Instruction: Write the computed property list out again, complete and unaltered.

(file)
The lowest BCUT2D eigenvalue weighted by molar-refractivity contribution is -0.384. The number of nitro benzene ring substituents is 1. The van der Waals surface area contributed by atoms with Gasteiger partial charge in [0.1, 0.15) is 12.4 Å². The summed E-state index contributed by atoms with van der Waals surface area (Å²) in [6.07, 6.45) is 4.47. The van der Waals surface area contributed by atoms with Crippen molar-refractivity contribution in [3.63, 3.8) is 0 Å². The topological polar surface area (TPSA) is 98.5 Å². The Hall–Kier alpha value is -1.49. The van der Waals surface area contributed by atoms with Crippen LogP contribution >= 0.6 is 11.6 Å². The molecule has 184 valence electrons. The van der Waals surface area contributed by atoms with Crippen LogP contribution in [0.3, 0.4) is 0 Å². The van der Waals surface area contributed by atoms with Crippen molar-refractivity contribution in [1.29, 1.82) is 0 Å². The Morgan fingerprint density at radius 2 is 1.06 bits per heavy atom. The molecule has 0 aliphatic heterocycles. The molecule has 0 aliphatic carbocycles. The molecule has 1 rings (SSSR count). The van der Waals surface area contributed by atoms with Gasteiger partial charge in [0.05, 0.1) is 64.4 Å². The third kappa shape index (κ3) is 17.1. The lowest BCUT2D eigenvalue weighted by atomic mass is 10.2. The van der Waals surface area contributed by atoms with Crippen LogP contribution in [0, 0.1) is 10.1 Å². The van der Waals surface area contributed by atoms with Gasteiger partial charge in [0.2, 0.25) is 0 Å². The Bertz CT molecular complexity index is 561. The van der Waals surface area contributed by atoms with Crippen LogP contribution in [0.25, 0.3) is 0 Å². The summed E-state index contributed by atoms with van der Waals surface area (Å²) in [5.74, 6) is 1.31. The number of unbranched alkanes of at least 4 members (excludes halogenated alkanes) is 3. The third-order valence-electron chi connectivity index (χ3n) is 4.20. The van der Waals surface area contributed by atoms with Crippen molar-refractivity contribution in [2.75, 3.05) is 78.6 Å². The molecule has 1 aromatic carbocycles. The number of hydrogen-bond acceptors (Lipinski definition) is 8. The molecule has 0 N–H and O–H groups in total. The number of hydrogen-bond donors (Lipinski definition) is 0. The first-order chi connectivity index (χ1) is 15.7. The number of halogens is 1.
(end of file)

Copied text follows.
The lowest BCUT2D eigenvalue weighted by molar-refractivity contribution is -0.384. The number of nitro benzene ring substituents is 1. The van der Waals surface area contributed by atoms with Gasteiger partial charge in [0.1, 0.15) is 12.4 Å². The summed E-state index contributed by atoms with van der Waals surface area (Å²) in [6.07, 6.45) is 4.47. The van der Waals surface area contributed by atoms with Crippen molar-refractivity contribution in [3.63, 3.8) is 0 Å². The topological polar surface area (TPSA) is 98.5 Å². The Hall–Kier alpha value is -1.49. The van der Waals surface area contributed by atoms with Crippen LogP contribution >= 0.6 is 11.6 Å². The molecule has 184 valence electrons. The van der Waals surface area contributed by atoms with Crippen LogP contribution in [0.3, 0.4) is 0 Å². The van der Waals surface area contributed by atoms with Crippen molar-refractivity contribution in [1.29, 1.82) is 0 Å². The Morgan fingerprint density at radius 2 is 1.06 bits per heavy atom. The molecule has 0 aliphatic heterocycles. The molecule has 0 aliphatic carbocycles. The molecule has 1 rings (SSSR count). The van der Waals surface area contributed by atoms with Gasteiger partial charge in [0.05, 0.1) is 64.4 Å². The third kappa shape index (κ3) is 17.1. The lowest BCUT2D eigenvalue weighted by atomic mass is 10.2. The van der Waals surface area contributed by atoms with Crippen LogP contribution in [0, 0.1) is 10.1 Å². The van der Waals surface area contributed by atoms with Gasteiger partial charge in [0.2, 0.25) is 0 Å². The Bertz CT molecular complexity index is 561. The van der Waals surface area contributed by atoms with Crippen LogP contribution in [0.25, 0.3) is 0 Å². The summed E-state index contributed by atoms with van der Waals surface area (Å²) in [5.74, 6) is 1.31. The number of unbranched alkanes of at least 4 members (excludes halogenated alkanes) is 3. The third-order valence-electron chi connectivity index (χ3n) is 4.20. The van der Waals surface area contributed by atoms with Crippen molar-refractivity contribution in [2.75, 3.05) is 78.6 Å². The molecule has 1 aromatic carbocycles. The number of hydrogen-bond acceptors (Lipinski definition) is 8. The molecule has 0 N–H and O–H groups in total. The number of hydrogen-bond donors (Lipinski definition) is 0. The first-order chi connectivity index (χ1) is 15.7. The number of halogens is 1.